It seems so simple from the shoreline. What could go possibly wrong on a fine sunny day as you skim across the water?
That is what you might be tempted to believe, at least, from your perch along the shoreline.
“You think you’re going to understand it,” said Ridgway State Park Manager Kirstin Copeland, of the temptation to underestimate the dangers of stand-up paddleboarding. Start with the brightly colored, buoyant devices themselves.
“They look like toys,” Copeland observed. “I see them on sale at places like Walmart. I want to run up to people and say, ‘Be careful!’”
Copeland has worked at the state park for over 20 years. There are dangers looming in the mesas overlooking the water that everyone can understand: black bears and mountain lions. “People get that” predators reside in this park, Copeland said. “But I would not put them at the top of the list. The animals “do not represent the singlemost ever-present risk of serious injury or death here.”
What does, is water. Specifically, water as encountered by kayakers and stand-up paddleboarders — call them paddle-crafters — who underestimate the risks of wind, weather and water and may not even bother bringing a flotation device along, or donning one when they need it most.
“Really hot weekend days are prime time” for paddleboard accidents, Copeland said. So much can go wrong so quickly. “Storms can come in so fast from the southwest here. You leave and head out into the water, and suddenly it’s storming. People think they can jump off their craft and start swimming back to shoreline, and all of a sudden they’re exhausted,” and possibly drowning.
“Someone drowned in a paddle-craft accident earlier this week at Carter Lake,” in Larimer County, Copeland pointed out. “The boater’s dog was wearing a lifejacket, and survived.”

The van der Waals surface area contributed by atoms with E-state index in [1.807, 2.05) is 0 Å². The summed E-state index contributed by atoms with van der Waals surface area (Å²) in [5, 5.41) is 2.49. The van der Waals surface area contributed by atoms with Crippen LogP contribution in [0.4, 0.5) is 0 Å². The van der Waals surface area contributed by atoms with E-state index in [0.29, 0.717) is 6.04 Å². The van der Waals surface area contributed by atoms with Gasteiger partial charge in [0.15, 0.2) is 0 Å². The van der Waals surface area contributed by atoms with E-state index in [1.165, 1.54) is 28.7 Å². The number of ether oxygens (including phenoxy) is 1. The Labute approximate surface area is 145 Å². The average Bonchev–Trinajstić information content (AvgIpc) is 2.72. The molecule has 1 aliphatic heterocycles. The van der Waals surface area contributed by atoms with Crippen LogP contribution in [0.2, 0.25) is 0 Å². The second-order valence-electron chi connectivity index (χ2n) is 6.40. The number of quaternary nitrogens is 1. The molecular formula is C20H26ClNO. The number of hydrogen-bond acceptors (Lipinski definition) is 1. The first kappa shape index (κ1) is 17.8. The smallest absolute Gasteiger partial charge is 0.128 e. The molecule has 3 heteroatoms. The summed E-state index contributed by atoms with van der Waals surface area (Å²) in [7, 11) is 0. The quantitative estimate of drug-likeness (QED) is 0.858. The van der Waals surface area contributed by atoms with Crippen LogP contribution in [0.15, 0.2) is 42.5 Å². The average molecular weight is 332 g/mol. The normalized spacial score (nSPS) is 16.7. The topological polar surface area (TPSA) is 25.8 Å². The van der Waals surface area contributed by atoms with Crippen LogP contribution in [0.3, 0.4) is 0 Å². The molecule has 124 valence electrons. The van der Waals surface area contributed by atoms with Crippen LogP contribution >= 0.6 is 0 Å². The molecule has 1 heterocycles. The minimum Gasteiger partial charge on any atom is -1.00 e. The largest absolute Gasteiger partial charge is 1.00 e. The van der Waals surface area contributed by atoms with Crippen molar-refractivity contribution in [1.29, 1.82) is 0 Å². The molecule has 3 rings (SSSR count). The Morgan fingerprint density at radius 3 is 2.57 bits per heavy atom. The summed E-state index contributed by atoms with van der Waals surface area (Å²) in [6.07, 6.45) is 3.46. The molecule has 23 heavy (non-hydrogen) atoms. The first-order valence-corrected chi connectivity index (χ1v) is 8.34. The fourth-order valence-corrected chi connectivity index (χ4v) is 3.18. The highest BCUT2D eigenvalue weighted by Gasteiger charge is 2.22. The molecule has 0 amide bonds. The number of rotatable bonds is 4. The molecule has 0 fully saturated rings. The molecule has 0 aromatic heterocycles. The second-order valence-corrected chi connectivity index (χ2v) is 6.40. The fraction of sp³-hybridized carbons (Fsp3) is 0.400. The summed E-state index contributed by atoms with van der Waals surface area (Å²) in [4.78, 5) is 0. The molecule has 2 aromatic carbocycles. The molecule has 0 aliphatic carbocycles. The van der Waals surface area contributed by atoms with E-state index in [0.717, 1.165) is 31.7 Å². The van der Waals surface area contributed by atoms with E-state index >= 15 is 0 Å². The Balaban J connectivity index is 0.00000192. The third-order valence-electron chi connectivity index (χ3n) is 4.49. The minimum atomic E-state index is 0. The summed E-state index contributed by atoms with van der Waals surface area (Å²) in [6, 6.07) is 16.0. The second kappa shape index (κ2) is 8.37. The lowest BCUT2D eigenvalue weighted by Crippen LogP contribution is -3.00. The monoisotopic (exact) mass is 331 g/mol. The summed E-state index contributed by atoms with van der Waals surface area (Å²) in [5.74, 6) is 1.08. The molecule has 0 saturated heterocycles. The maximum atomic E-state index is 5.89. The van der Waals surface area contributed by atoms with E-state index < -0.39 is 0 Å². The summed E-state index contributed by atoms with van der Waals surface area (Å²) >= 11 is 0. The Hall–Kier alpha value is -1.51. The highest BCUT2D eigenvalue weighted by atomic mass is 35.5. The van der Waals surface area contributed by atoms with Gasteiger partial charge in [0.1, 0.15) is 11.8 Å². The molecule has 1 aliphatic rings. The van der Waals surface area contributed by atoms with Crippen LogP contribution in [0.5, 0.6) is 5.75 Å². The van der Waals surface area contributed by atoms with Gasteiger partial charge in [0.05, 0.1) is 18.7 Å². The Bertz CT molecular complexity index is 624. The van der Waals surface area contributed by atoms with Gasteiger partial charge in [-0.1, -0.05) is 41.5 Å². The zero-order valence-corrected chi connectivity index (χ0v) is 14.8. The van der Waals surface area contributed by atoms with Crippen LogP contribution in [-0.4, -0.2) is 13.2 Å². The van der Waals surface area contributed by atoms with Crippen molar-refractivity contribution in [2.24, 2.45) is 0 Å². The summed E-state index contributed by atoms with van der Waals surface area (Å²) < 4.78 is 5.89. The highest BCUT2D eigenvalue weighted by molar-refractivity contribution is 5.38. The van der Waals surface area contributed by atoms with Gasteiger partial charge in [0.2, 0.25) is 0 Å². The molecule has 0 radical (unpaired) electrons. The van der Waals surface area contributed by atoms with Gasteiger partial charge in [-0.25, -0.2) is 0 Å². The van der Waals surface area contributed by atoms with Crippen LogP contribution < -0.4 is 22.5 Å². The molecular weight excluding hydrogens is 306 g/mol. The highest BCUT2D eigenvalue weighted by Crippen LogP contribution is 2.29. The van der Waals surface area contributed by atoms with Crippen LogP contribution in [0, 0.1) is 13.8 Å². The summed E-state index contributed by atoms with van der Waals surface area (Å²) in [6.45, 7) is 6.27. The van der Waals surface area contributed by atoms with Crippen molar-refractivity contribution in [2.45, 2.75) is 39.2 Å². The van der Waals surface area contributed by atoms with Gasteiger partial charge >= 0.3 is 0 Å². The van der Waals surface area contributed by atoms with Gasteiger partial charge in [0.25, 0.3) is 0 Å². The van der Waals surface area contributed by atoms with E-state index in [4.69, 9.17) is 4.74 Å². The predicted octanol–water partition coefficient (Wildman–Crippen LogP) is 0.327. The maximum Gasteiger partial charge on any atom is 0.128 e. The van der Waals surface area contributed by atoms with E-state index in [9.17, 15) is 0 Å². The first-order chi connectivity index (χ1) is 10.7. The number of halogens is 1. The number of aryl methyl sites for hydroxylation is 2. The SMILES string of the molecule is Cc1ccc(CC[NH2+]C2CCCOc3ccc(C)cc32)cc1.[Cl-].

The kayaker, presumably, was not: presumed to be a 31-year-old male from Loveland, his body has not been found.
The experience of suddenly being separated from your board — whether accidentally or on purpose (if you think you can swim for it) — is harrowing and exhausting.
“The effects of cold water creeps up on you,” Copeland said. “Our water gets into the 70s, at most, in summer, which is still 20 degrees lower than human-body temperature.”
“It’s amazing how quickly people get tapped out” fighting big winds, and swelling waves Copeland said. “People think they’re safer in a boat that isn’t motorized, because the motor itself is somehow hazardous.”
The irony is, you’re far less visible to others (and therefore much more difficult to rescue) if you abandon ship.
“The bottom line,” Copeland said, “is that you want a personal flotation device with you at all times. If the weather changes at all, put the thing on. Just put it on. You can always take it off” when the sun comes back out and the storm passes. (Even easier, and safer still: always wear your PFD.)
A personal flotation device serves two purposes.
“It’s insulation, and will keep you warmer.” It also buoys you along, which will save you energy.
Two years ago, a pair of paddlers took off from the Dallas Creek shoreline, at the park’s south entrance, and quickly encountered treacherous conditions. (Over the past couple of years, four paddlers have had to be rescued at Ridgway, and so did kids who were wearing ill-fitting life jackets.)
Luckily, this couple lived to tell the story. A few days after the event, a stranger appeared in Copeland’s office.
“It was one of the paddleboarders,” Copeland said. “I just wanted to say, it’s not until you get separated from your board, and you’re fighting for your life” in big winds and water “that you understand the dangers,” the woman said to Copeland. “I hope you’ll share my experience with others. I get it now.”
Learn more, or take an online class, at the Boating Safety page on Colorado State Park’s website.